Unproductive peace

  • Eight years since the signing of the Comprehensive Peace Agreement in 2006, political leaders have little to show
- Subindra Bogati
Unproductive peace

Dec 15, 2014-

Research estimates that about 40 percent of post-conflict countries relapse into conflict within 10 years. Despite being highly vulnerable to further turbulence and instability, Nepal recently completed eight years since signing the Comprehensive Peace Agreement (CPA) in 2006. For the last eight years, our leaders have focussed more on the political and less on the economic front. But the progress we have made so far on both political and economic fronts is not inspiring at all.

Dwindling returns

The CPA in 2006, followed by elections in 2008 to a constitution-making assembly, generated hope that ‘New Nepal’ might bring political stability and socio-economic development. Despite the historic political changes we went through, it seems that the problems that existed before and during the conflict have not disappeared. As a result, the optimism of the people for a new and prosperous Nepal is rapidly waning.

Since the CPA, a dozen or fewer male political leaders have become the dominant drivers of the peace process—something we are proud to say, since it is unique and has largely been domestically driven. However, even after eight years of political negotiation, the leaders have been unable to reach agreement on issues that matter. This has always made our war-to-peace transition fragile and reversible.

Despite pitfalls, it is important for these leaders to get visible recognition, a say in the decision-making process, and more or less equal share of privileges. Examples from other countries have shown that the exclusion of powerful elites from accessing privileges may manifest in a resumption of conflict. It is assumed that inclusive elites bargain for favourable peace and stability and can therefore be expected to be more conducive to economic development, which will then lead to lasting peace.

However, the lengthy and indecisive practices of our leaders have constrained the country’s economic development and have had a devastating impact on our economy, industries, and job creation. Daunting challenges, like poverty, acute power shortages, massive unemployment, the widening gap between rich and poor, and corruption, have remained unaddressed. That too despite Nepal having great resources and tremendous potential.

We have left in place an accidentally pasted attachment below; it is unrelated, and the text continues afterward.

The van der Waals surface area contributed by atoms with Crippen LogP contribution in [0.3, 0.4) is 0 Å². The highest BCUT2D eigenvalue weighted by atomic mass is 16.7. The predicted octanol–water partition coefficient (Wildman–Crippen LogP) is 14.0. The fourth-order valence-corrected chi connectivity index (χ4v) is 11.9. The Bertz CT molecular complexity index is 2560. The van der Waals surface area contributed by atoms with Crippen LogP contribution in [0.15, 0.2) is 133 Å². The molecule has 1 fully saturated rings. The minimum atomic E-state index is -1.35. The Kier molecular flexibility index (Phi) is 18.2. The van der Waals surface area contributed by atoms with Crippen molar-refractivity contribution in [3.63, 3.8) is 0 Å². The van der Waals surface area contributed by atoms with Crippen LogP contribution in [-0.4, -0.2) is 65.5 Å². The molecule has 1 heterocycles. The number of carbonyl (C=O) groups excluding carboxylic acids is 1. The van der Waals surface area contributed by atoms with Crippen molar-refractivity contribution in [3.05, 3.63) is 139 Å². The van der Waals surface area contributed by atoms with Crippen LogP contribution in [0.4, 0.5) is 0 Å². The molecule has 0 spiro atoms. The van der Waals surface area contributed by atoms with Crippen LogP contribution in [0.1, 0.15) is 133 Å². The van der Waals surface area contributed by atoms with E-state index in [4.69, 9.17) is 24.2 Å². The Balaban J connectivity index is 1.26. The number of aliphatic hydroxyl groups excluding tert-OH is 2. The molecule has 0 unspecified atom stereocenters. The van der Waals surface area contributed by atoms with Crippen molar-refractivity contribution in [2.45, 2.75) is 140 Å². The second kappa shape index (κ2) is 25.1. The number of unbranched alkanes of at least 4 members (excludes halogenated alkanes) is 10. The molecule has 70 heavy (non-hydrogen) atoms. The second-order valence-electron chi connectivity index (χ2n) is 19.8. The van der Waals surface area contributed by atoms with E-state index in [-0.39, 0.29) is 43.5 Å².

Interlinked economy

Nepal shares borders with both India and China, emerging global economic powerhouses. Our neighbouring countries have been able to lift so many people out of poverty, but unfortunately, we seem to be stuck. The UN estimates that about 40 percent of Nepalis live in poverty. Nearly 60 percent of Nepal’s development budget is financed by external actors. Nepal’s imports have been constantly overtaking exports. Now, the trade deficit, which is getting worse every year, has become so massive that even funds through foreign grants, loans, and remittance combined may not be enough to pay our import bills.

Given this situation, our political leadership should build consensus right away for sustainable economic development. However, they should keep in mind that stability and economic growth will not be durable without lasting peace and that peace will not be sustainable without economic development. Similarly, international friends, including India and China, should be more generous while doing business with Nepal while helping to promote inclusive economic growth.

Economic improvement is essential to reverse and transform adverse conditions and reduce the risk of a relapse to violence. Due to diminishing and limited economic opportunities at home, nearly 1,500 young people from Nepal go abroad daily for employment opportunities. If these young people were properly trained or educated and incorporated into the workforce here in Nepal, our economy could really take off.

It seems that our political leaders and policymakers have little idea how to manage the youth. Young people are deemed the future of any country and can easily become a harbinger of prosperity. Nepal so far has been unable to realise this potential. Instead, it seems to be facing a new generation of unemployed youth, who can increasingly be seen as at risk of conflict or instability.

Nepali people have seen or been a part of so many political struggles and changes; what people now want is peace and development. While everyone agrees that Nepal now needs to focus on the economy, the current political culture is not helping. However, we have no other way to go forward.

The legacy of our conflict has been devastating: death, destruction, population displacement, social breakdown, brain drain. No one wants to go back to that route again. So it is high time that we complete the task of writing the constitution and focus on economic development. This will make our locally-led peace process a successful and productive one.

Bogati is Chief Executive of the Nepal Peacebuilding Initiative

Published: 16-12-2014 09:26

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